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A year after the Occupy movement set up camps in cities around the world to protest economic disparities, the institute founded by former NDP leader Ed Broadbent has conducted a study that says income inequality is the defining issue of our time.
“Reasonable people can differ over what income and wealth differences are needed to provide incentives and appropriate motivation in a market economy,” said the report released Tuesday. “But extreme economic inequality clearly undermines equal developmental opportunities and individual freedom since unequal economic resources give rise to significant imbalances of power.”
The policy report is the first to be released by the Broadbent Institute which was founded last year to promote social democratic issues across Canada. It is accompanied by a video that features an animated version of Broadbent, complete with his trademark bushy eyebrows, explaining the problem of income inequality using a black marker on a white board. This study follows on a poll conducted for the institute earlier this year which suggested a majority of Canadians would be willing to pay higher taxes to preserve social programs.
In the new report, Broadbent calls for economic policies that promote an increase in middle-income jobs, enhanced public support to those with low incomes, expanded public services, and changes to the tax system that would do more to redistribute wealth.
It is a view that is more easily espoused by a left-wing think tank than a party vying for political power. Even New Democrats would have trouble campaigning on a platform of higher taxes.
But, with the resentments that led to Occupy continuing to simmer and with the U.S. presidential election focused so heavily on the merits and moral legitimacy of wealth redistribution, the institute lays out the argument for a more socialist construction of Canadian society.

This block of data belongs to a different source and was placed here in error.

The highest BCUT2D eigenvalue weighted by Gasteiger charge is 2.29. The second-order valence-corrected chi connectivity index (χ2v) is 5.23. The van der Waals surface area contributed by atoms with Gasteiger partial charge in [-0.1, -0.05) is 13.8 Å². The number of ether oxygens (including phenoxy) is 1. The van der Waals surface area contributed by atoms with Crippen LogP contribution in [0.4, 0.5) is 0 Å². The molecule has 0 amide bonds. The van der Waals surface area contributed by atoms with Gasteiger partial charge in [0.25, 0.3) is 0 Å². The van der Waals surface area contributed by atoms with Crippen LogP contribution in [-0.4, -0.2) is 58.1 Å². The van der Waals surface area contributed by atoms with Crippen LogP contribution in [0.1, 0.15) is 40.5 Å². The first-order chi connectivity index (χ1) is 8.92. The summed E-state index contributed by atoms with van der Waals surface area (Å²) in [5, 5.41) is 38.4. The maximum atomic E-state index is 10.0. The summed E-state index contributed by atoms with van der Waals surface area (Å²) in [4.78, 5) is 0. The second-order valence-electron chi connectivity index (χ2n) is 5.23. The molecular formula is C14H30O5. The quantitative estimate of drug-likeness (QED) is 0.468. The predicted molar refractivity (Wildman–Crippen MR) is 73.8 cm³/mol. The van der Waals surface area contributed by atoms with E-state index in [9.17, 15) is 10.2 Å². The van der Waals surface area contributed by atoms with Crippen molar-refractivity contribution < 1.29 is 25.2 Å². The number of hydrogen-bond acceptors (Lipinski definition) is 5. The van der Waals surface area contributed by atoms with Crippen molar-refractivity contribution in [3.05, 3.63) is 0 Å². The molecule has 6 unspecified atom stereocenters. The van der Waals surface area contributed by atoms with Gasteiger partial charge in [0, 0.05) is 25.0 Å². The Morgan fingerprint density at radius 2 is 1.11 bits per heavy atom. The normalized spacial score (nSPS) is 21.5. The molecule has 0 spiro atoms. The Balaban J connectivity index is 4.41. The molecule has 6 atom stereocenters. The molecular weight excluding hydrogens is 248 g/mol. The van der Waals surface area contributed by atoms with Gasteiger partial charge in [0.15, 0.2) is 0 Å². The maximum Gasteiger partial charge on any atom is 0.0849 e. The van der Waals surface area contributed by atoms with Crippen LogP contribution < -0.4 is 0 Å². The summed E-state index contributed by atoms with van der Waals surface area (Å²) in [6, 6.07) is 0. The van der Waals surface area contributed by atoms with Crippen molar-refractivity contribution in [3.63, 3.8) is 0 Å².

Pointing to data obtained from Statistics Canada, the study asserts that, between 1982 and 2004, there was no increase in the incomes of the bottom 60 percent of families, when adjusted for inflation. But, over the same period, the share of taxable income going to the top one per cent of families rose from 7.4 per cent to 11.2 per cent, it says. And the top 1 per cent of all tax filers receive 14 per cent of all income – up from 8 per cent in the early 1980s.
Since the mid-1990s, the study says, the increase in income inequality in Canada has been greater than the average of most advanced industrial countries.
The Broadbent report argues that, when left to their own devices, “markets generate large inequalities of income and wealth which pose a threat to the moral goal of equal life chances.” It says a society based on merit is undercut when extremes of wealth allow the very rich to buy advantage for their children.
And it says that, in situations of extreme inequality, less wealthy consumers try to copy the spending patterns of the affluent, creating unaffordable debt and economic bubbles which burst causing recessions like the one that began in 2008.